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Any Other Woodworkers on BOTL?

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Finally finished the closet project...wish the walls were straight. 20190828_133359.jpg20190828_133407.jpg
This was the first time I'd used a router to make trim out of plain stock, and the first closet I built.
 
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jasonsbeer

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Finally getting back to my book shelves. I'm working on the face frames and wanted to do something fancy with the top rail.

I made a template with 1/4" scrape plywood by tracing out 1/2 oval. Then cut out the oval with a jig saw. I used a straight cutting bit and a collar in the router to cut out the pattern 6 times. There are three bookshelves, each split in half.

More to come...

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jasonsbeer

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I like that profile. Any plans to put LED strip lighting behind them?
My plan was to put puck lights on top of the bookshelves, pointing up at the ceiling. There is about a foot between the tops and the ceiling. That should make some nice indirect light. I hadn't thought about lighting the inside as well.

I added some profile to the stiles and edge to the top rail. I still need to do something with the mid rails. I'm heading to Duluth this weekend for a wedding, so no progress will be made then. I need to get on this project. Cold weather will be here before we know it.

139415

139416
 

PetersCreek

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My current project isn't exactly fine woodworking. Our summer heat wave convinced us to put a ceiling fan in the master bedroom but the wrinkle is, our ceiling is pitched. The fan can be mounted on an angled ceiling but we'd rather keep it centered on the room. This calls from some kind of adapter. I don't want to get into the drywall because: blown insulation. So I intend to scab a box onto the finished ceiling. Construction is a combination of poplar and Baltic birch plywood, intentionally over-over-engineered to be bomb proof. Here's a test fit of the panel inset and junction box, with some flushing up of corners and edges, yet to do:

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And a view of the inside:

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Next comes a touch more sanding, a hole for wiring access, and some primer and paint. Then it gets lagged to a rafter. Wiring will go through surface mounted raceway from an old lighting junction a few feet away...again, to stay out of the drywall.
 
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My current project isn't exactly fine woodworking. Our summer heat wave convinced us to put a ceiling fan in the master bedroom but the wrinkle is, our ceiling is pitched. The fan can be mounted on an angled ceiling but we'd rather keep it centered on the room. This calls from some kind of adapter. I don't want to get into the drywall because: blown insulation. So I intend to scab a box onto the finished ceiling. Construction is a combination of poplar and Baltic birch plywood, intentionally over-over-engineered to be bomb proof. Here's a test fit of the panel inset and junction box, with some flushing up of corners and edges, yet to do:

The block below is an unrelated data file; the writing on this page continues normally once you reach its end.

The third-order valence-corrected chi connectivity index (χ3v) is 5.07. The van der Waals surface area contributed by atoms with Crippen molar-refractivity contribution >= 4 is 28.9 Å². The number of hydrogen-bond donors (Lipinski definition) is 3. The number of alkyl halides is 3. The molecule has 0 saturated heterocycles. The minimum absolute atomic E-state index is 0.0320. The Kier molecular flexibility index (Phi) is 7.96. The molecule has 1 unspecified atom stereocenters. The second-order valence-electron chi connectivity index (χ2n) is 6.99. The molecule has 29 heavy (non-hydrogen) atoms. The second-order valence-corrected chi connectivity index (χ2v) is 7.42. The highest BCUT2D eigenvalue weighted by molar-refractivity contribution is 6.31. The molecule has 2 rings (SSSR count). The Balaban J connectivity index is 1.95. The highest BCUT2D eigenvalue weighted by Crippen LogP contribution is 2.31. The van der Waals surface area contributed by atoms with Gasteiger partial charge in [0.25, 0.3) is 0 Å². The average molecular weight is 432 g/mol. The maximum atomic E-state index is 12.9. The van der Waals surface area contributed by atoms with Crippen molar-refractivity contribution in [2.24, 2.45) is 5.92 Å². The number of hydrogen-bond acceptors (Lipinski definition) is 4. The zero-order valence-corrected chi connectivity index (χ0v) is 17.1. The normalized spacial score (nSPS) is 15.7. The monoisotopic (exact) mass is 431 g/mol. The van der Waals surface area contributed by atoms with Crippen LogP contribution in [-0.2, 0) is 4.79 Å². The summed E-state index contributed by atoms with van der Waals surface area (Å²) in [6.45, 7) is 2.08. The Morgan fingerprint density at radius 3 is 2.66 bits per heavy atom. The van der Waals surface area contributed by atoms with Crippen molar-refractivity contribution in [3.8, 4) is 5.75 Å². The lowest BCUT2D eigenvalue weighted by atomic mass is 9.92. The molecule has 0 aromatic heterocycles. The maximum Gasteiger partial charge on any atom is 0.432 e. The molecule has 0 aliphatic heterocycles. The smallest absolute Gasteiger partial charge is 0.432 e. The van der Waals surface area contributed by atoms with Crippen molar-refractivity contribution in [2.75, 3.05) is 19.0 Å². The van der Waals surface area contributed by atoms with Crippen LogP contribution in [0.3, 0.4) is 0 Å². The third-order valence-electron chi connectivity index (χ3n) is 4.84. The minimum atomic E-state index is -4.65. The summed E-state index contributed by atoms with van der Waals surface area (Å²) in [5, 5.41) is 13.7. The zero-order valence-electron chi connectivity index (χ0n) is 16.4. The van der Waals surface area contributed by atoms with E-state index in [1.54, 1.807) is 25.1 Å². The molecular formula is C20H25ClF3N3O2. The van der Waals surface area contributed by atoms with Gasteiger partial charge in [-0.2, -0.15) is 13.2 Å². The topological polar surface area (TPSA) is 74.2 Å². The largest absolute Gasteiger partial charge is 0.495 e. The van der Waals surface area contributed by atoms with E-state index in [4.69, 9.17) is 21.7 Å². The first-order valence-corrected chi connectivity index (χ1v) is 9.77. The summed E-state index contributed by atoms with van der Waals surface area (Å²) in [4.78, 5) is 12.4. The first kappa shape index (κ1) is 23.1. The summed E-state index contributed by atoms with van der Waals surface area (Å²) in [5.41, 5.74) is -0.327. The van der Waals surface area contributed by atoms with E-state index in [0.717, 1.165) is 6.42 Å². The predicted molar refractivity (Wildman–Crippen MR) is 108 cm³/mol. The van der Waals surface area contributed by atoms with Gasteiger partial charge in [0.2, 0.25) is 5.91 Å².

View attachment 139431

And a view of the inside:

View attachment 139432

Next comes a touch more sanding, a hole for wiring access, and some primer and paint. Then it gets lagged to a rafter. Wiring will go through surface mounted raceway from an old lighting junction a few feet away...again, to stay out of the drywall.
That turned out way better than what I had in my head when you were talking about it a while ago LOL. Nice!


Stupid Tapatalk
 

PetersCreek

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Saturday, I brushed a few coats of B-I-N primer on the box, then laid on a coat of latex paint. The first can of paint I put my hands on was a light cream we used on the trim, so I used that.

Today, I drilled and counterbored holes for the lag screws and put the box in its in place. Two 6” and two 4” lags. I could hang a sex swing from it, I think. Then I installed the raceway and ran the wire.



Before I install the fan, I’m going to repaint the box in white. Instead of tying in with the rest of the trim, that cream color just looks dingy up there.
 
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Do you guys do anything to protect the surface of your table saws? Spots where my sweat dripped are rusting along the fence rail and the table surface is starting too.
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Hit it with some 0000 steel wool and coating with a finishing paste to try to prevent further degradation but wondering what y'all do...
 
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We use nail polish on the stainless drum shells to prevent rust. Not sure if that would be an appropriate solution in this case.
 
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